عنوان مقاله [English]
Except for the lost work of Managheb al-Sho’ara (early 13th century) written by Abo-Taher Khatouni and the scientific-literary magazine of The Four Essays (Chahar Maghaleh) written poetically by N. A. Samarkandi (circa 1156), Lubab ul-Albab is the first literary biography written by ‘Aufi Bukharayi (1222). When Iran and Transoxiana were divided politically in the 17th century, this genre was still kept common through the publication of five biographies in Transoxiana. Transoxiana was in the constant struggle because of its politico-economic instability; constant struggles among the Khans in the region, and the wars in Khorasan border, all in all blocking the literary and cultural flourishing of the region; however, in 1871, Rahmat-Allah Vazeh Bukharayi (1818-1893/1894) revived this literary genre after 179 years through his biography entitled Tuhfat al-Ahbab.
2. Theoretical framework
Rahmat-Allah Bukharayi, the son of Mohammad Ashur, wrote under the penname of Vazeh. He was a poet, writer, and an Iranian biography writer from Bukhara. This study aims to explore the role of Vazeh Bukharayi and his biography in reviving the tradition of Persian literary biography writing in the literary environment of Bukhara in the second half of the 19th century. The assumption is that Tuhfat al-ahbab fi tazkirat al-ashab became the model of biography writing for five other writers in Bukhara in the late 19th and early 20th centuries because of the originality of the oral and written references, its comprehensiveness, the writer's fame, and the employment of the biography writing criteria in selecting the poets and poems.
To answer the research questions, the study employed an analytic-critical approach to introduce Vazeh Bukharayi, and then analyzed the nine criteria significant for the biography writer.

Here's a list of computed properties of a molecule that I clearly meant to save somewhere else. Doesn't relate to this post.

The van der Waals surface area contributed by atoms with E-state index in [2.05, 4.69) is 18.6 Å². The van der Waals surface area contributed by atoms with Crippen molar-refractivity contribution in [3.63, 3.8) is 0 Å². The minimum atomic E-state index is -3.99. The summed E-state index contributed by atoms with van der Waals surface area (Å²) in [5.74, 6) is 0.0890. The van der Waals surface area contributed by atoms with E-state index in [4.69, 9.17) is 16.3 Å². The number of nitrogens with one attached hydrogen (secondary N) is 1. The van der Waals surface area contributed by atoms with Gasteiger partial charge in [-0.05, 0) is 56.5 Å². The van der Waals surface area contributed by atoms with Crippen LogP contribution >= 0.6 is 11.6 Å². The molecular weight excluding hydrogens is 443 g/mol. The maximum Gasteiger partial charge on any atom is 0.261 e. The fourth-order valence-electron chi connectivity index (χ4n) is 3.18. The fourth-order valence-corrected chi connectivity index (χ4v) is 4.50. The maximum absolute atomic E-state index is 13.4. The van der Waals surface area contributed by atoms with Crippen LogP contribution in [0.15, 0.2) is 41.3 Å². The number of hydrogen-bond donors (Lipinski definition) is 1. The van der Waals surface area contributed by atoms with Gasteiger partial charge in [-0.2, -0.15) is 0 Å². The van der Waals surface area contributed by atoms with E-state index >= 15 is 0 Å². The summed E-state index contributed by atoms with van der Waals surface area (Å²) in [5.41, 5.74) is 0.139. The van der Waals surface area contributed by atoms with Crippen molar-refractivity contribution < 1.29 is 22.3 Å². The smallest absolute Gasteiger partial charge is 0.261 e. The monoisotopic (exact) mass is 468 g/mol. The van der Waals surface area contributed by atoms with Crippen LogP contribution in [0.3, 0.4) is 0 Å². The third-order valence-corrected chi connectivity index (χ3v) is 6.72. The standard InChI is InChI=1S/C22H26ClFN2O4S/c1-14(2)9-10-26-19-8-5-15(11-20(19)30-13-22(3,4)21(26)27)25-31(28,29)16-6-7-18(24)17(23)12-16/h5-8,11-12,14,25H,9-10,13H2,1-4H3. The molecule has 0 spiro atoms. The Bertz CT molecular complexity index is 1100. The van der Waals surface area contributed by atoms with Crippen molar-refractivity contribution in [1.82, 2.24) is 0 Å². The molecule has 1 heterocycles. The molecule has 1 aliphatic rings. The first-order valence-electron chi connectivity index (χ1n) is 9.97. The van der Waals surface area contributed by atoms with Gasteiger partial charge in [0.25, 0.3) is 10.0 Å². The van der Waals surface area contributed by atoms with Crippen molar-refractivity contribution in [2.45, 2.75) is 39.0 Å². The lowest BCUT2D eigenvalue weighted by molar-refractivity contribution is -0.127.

4. Results and discussion
Vazeh Bukharayi's ancestors were a group of enforced immigrants from Merv under the rule of Amir Shah Morad Manghiti (ruling from 1785-1800). They moved to Samarkand and Bukhara in the early 18th (1785) century after Merv was destroyed. Vazeh was born in Bukhara and lost his father and family when he was beginning his education. However, he could finish his education in Bukhara at the age of 27 in 1844. He is most famous for his biography writing. Tuhfat al-Ahbab fi Tazkarat al-Ashab or Ghari Rahmat-Allah is a regional-epochal biography in Persian. Vazeh's biography uses a dual simple and literary language of Persian and Bukharayi’s Persian accent. The biography consists of three parts: introduction, body, and conclusion. The introduction and conclusions sections are very concise and short. The biography writer has alphabetically listed (based on their pennames) the life and works of 148 poets, scientists, Persian literary figures living in Bukhara and the surrounding region in the Manghiat era. Some other poets from the literary environment of Mings in Kokand, particularly under the rule of Amir Omar Khan Kokandi (ruling from 1810 to 1822) were noted as well. Moreover, the biography describes the career of 14 Afghan poets, 6 Qajar poets, 6 Iranian immigrants from Merv to Bukhara, 4 Indian poets, and 1 Bulgarian poet (Kazan, Russia).
Rahmat Allah Bukharayi revived the genre of Persian literary biography writing in Bukhara after 179 years through the publication of Tuhfatal-Ahbab fi Tazkarat al-Ashab, selecting poets from the literary environment of Iran, Afghanistan, and India. This brought the literary mainstream, particularly in Iran, back to Bukhara. He established a novel approach in style and language, by avoiding the Bideli's superficial and complicated style. In this regard, Vazeh could be viewed as the survivor of the traditional Persian biography writing in Bukhara in the 19th century after Mohammad Badi' Maliha Samarandi, who wrote Mozkker al-Ashab in the late 18th century. All the literary and historical biographies authored in the Persian and Uzbek region in the 20th century are in debt to that of the Vazeh, meaning that they could all be a complementary work to Vazeh's biography.